For a man with a nearly impossible task before him, Lindsay Mann is in a rather upbeat mood. With less than two months before he leaves his position as head of the Kaweah Delta Health Care District, Mann says he intends to finish an entire year’s work before he goes.
Yet, he still has time to get excited about the recent rainfall.
“For the record, I am so glad it’s raining in the Central Valley,” Mann said. “Really, I’m thrilled. Aren’t you?”
Mann was preparing to launch into a lengthy monologue on the future of the county’s largest heath-care provider and how it will fair once he’s left for Mexico City to pursue a three-year mission for the Mormon Church.
“It’s my duty to cast the vision in the organization, as I have earlier this week with our leadership team, with our board, and, ultimately, the community’s got to have some sense of what’s going on,” Mann said. “Now, this isn’t some kind of valedictory address in any sense, because you know by midyear I’ll be in Mexico.”
But first he wanted to talk about the weather, about how the northern reaches of California are no longer in the grip of drought, and his sense of relief that our area may soon follow.
“Wouldn’t we be thrilled to be out of the drought?” he asked. “That’s been permeating our consciousness for at least five years.”
Mann’s consciousness during the last decade has been taken up largely with ensuring Kaweah Delta Medical Center meets the state’s seismic stability requirements before a 2030 deadline, and now most of the payoff for those efforts will come after he departs his job.
Mann leaves KHHCD on March 31, and only after will the fifth and sixth floors of the hospital’s Acequia Wing finally be put to use and the ground broken on an expansion of the ER.
“The fifth floor will be built out for 24 new beds, sixth floor for new NICU (neonatal intensive care unit),” he said, speaking at a near -breakneck pace. “Two new OB ORs that are already approved, interim emergency department expansion is happening within the next six months, and then as soon as the Office of Statewide Health Planning and Development approves it, we’ll build out the expanded emergency department. We’ll literally double our capacities in the ED from 33 spaces to 66 spaces.”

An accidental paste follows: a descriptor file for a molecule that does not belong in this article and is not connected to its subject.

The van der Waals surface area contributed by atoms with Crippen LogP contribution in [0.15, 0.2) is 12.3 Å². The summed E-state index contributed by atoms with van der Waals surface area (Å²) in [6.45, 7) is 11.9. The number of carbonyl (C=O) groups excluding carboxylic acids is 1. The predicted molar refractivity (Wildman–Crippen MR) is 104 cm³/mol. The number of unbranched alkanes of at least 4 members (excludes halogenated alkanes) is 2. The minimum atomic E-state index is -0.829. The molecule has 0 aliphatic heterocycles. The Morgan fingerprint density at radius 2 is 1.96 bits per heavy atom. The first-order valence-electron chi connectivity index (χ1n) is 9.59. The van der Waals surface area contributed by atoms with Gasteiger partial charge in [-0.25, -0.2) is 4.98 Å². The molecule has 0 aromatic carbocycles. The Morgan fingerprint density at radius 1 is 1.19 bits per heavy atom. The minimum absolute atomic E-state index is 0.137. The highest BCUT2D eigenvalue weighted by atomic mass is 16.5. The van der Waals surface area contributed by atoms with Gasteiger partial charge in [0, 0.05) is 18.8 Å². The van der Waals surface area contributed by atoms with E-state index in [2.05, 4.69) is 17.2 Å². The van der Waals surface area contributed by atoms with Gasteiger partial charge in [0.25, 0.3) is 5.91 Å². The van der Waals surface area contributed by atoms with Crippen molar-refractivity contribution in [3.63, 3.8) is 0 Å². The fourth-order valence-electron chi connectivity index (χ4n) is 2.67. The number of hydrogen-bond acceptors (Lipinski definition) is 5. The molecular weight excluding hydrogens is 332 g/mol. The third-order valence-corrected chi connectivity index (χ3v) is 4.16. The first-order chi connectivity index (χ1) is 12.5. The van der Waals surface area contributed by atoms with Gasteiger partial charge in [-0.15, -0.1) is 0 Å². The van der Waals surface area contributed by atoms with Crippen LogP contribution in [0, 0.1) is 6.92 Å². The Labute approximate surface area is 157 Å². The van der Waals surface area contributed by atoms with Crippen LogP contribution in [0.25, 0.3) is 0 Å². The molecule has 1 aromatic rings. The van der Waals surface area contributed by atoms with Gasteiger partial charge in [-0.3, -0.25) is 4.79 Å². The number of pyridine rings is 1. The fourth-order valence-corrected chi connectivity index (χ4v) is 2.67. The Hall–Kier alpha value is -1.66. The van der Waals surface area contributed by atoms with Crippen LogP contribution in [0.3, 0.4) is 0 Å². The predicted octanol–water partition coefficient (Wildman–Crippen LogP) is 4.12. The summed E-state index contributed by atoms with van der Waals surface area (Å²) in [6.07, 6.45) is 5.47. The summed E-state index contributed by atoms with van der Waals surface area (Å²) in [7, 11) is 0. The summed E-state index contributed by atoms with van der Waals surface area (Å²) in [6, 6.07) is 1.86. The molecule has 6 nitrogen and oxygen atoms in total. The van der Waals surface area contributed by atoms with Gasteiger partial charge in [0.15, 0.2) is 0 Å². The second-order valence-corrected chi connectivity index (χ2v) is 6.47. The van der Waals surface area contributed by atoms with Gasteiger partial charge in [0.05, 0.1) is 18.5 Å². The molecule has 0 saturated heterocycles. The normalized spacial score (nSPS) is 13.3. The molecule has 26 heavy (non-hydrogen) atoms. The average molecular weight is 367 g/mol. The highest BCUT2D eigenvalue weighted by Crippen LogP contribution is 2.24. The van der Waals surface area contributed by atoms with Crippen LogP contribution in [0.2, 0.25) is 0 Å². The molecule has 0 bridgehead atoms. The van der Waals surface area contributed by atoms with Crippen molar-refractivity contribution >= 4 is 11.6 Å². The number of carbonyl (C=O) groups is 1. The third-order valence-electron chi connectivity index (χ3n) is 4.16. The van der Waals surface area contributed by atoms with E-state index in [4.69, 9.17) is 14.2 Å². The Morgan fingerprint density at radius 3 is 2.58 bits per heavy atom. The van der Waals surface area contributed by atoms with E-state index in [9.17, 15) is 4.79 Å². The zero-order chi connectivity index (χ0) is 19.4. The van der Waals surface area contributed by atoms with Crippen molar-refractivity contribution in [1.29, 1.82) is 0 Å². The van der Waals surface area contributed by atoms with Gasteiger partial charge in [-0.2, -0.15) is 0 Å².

He talks about the renovation and expansion at the Exeter Clinic, the addition of a new urgent care center on Ben Maddox Way and expanding the District’s West Campus on Acres Road.
“This is our board’s vision, to be this valley’s premiere health-care institution, not because we’ve got a big, prideful sense,” he said. “It’s about what we owe to the patient.”
Kaweah Delta has gone a long way toward improving patient outcomes and satisfaction in the last two decades, especially since Mann took over in 2001.
Infection rates at KDMC are down, and the hospital now leads the nation in preventing catheter-associated urinary line and central line-associated infections, two of the 64 metrics used by the federal Center for Medicaid Studies (CMS) in its ratings.
“It’s because we look at the low points and beat the heck out of them,” Mann said. “We are currently the only hospital in the Central Valley, including all of Fresno and Bakersfield, that is at a four-star level by CMS.”
Gaining a four-star rating, then holding it as KDMC has done for two years running, is a difficult feat for any facility. It’s even harder in a poverty-stricken area.
“It’s not a beauty contest,” Mann said. “To do four stars in Tulare County is pretty remarkable, because there is an emergency department attached to this place that’s pretty busy, and it’s an all-comers situation.”
KDMC also holds a 4-A safety score with the Leapfrog Group, an NGO health-care auditor.
Mann says the District will continue to seek a five-star rating once he’s gone, but that it will require a team effort and an awareness of the difficulties working in this area present.
“Five (stars) will be a really big challenge because the context of Kaweah Delta in Tulare County and the population we serve and the comorbidities,” Mann said. “What it will take is a very disciplined drive with physicians and hospital staff members to make sure that our following (of) clinical guidelines, national best practices, are perfect, and also that patients and families have great experiences here.”
To further that effort, the District will continue to recruit nurses, doctors and clinicians, as well as working on its sometimes imperfect relationship with the community it serves, Mann said.
So far in 2017, the District has hired 24 new nurses, and it would like to add to its residency programs in the coming months.
Key to gaining a five-star rating is satisfying patients and getting the best possible outcomes for them.
In January, the Joint Commission awarded the District a three-year certification for its program of stroke treatment, but Mann says that’s just not good enough. KDMC will add scanning capacity to drive down stroke treatment times, an example of just one of the ways the District is embracing technology, Mann said.
“What it says is we’re not just resting on our laurels,” he said. “We’re moving to very leading-edge procedures.”
In his remaining time, Mann will be sticking to plain hard work.
“I’ve got plenty to do,” he said, “like a year’s worth of work to do just to set the groundwork for the year ahead.”
Part of that groundwork is finding his replacement.
The search is underway, and the District has hired a recruiter to aid its search. KDHCD’s four-star and 4-A ratings should make competition for Mann’s former job tough. Mann seems confident whoever replaces him will have a solid plan to follow into the future.
“As I told the leadership team, it will be a very rich blessing to take this vision and more that will emerge and carry it forward,” he said.